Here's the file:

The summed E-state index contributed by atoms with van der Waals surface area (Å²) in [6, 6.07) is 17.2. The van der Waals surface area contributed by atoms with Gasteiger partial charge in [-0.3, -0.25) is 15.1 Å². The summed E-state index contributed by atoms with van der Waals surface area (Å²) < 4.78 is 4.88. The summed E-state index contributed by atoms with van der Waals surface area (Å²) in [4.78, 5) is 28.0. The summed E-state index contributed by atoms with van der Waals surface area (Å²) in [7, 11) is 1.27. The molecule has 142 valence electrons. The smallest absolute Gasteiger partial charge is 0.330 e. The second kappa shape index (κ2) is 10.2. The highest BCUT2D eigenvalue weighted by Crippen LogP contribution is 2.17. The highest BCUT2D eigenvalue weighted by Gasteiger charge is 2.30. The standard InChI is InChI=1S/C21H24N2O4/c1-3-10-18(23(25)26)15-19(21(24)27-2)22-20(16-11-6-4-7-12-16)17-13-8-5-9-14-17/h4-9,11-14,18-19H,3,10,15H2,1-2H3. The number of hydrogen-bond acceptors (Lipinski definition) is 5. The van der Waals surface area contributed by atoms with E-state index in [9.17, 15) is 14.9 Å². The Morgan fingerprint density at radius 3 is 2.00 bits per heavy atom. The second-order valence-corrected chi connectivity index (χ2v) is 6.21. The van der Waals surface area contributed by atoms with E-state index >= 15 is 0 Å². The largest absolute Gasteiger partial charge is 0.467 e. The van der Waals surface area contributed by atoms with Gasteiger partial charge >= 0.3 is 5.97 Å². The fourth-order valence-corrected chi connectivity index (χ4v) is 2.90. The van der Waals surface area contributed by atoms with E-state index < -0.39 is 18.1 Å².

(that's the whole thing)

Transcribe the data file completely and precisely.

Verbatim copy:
The summed E-state index contributed by atoms with van der Waals surface area (Å²) in [6, 6.07) is 17.2. The van der Waals surface area contributed by atoms with Gasteiger partial charge in [-0.3, -0.25) is 15.1 Å². The summed E-state index contributed by atoms with van der Waals surface area (Å²) < 4.78 is 4.88. The summed E-state index contributed by atoms with van der Waals surface area (Å²) in [4.78, 5) is 28.0. The summed E-state index contributed by atoms with van der Waals surface area (Å²) in [7, 11) is 1.27. The molecule has 142 valence electrons. The smallest absolute Gasteiger partial charge is 0.330 e. The second kappa shape index (κ2) is 10.2. The highest BCUT2D eigenvalue weighted by Crippen LogP contribution is 2.17. The highest BCUT2D eigenvalue weighted by Gasteiger charge is 2.30. The standard InChI is InChI=1S/C21H24N2O4/c1-3-10-18(23(25)26)15-19(21(24)27-2)22-20(16-11-6-4-7-12-16)17-13-8-5-9-14-17/h4-9,11-14,18-19H,3,10,15H2,1-2H3. The number of hydrogen-bond acceptors (Lipinski definition) is 5. The van der Waals surface area contributed by atoms with E-state index in [9.17, 15) is 14.9 Å². The Morgan fingerprint density at radius 3 is 2.00 bits per heavy atom. The second-order valence-corrected chi connectivity index (χ2v) is 6.21. The van der Waals surface area contributed by atoms with E-state index >= 15 is 0 Å². The largest absolute Gasteiger partial charge is 0.467 e. The van der Waals surface area contributed by atoms with Gasteiger partial charge >= 0.3 is 5.97 Å². The fourth-order valence-corrected chi connectivity index (χ4v) is 2.90. The van der Waals surface area contributed by atoms with E-state index < -0.39 is 18.1 Å².